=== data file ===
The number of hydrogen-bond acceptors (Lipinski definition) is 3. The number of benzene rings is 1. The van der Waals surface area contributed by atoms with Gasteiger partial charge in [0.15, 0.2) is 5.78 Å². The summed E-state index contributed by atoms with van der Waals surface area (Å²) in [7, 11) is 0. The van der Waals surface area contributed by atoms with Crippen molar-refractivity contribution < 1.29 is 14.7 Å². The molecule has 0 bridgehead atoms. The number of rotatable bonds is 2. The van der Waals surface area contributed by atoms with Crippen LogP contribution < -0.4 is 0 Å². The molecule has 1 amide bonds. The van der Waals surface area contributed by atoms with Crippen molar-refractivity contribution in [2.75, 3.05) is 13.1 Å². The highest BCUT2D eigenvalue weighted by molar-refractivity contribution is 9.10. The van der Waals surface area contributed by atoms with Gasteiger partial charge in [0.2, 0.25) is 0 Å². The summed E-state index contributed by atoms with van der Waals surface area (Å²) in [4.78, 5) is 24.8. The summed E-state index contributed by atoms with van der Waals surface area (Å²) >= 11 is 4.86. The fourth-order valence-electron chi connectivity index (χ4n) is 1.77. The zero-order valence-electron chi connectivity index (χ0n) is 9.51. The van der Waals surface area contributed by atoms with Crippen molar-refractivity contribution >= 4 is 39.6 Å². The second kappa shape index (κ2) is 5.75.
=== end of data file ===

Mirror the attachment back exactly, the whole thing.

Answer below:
The number of hydrogen-bond acceptors (Lipinski definition) is 3. The number of benzene rings is 1. The van der Waals surface area contributed by atoms with Gasteiger partial charge in [0.15, 0.2) is 5.78 Å². The summed E-state index contributed by atoms with van der Waals surface area (Å²) in [7, 11) is 0. The van der Waals surface area contributed by atoms with Crippen molar-refractivity contribution < 1.29 is 14.7 Å². The molecule has 0 bridgehead atoms. The number of rotatable bonds is 2. The van der Waals surface area contributed by atoms with Crippen LogP contribution < -0.4 is 0 Å². The molecule has 1 amide bonds. The van der Waals surface area contributed by atoms with Crippen molar-refractivity contribution in [2.75, 3.05) is 13.1 Å². The highest BCUT2D eigenvalue weighted by molar-refractivity contribution is 9.10. The van der Waals surface area contributed by atoms with Gasteiger partial charge in [0.2, 0.25) is 0 Å². The summed E-state index contributed by atoms with van der Waals surface area (Å²) in [4.78, 5) is 24.8. The summed E-state index contributed by atoms with van der Waals surface area (Å²) >= 11 is 4.86. The fourth-order valence-electron chi connectivity index (χ4n) is 1.77. The zero-order valence-electron chi connectivity index (χ0n) is 9.51. The van der Waals surface area contributed by atoms with Crippen molar-refractivity contribution >= 4 is 39.6 Å². The second kappa shape index (κ2) is 5.75.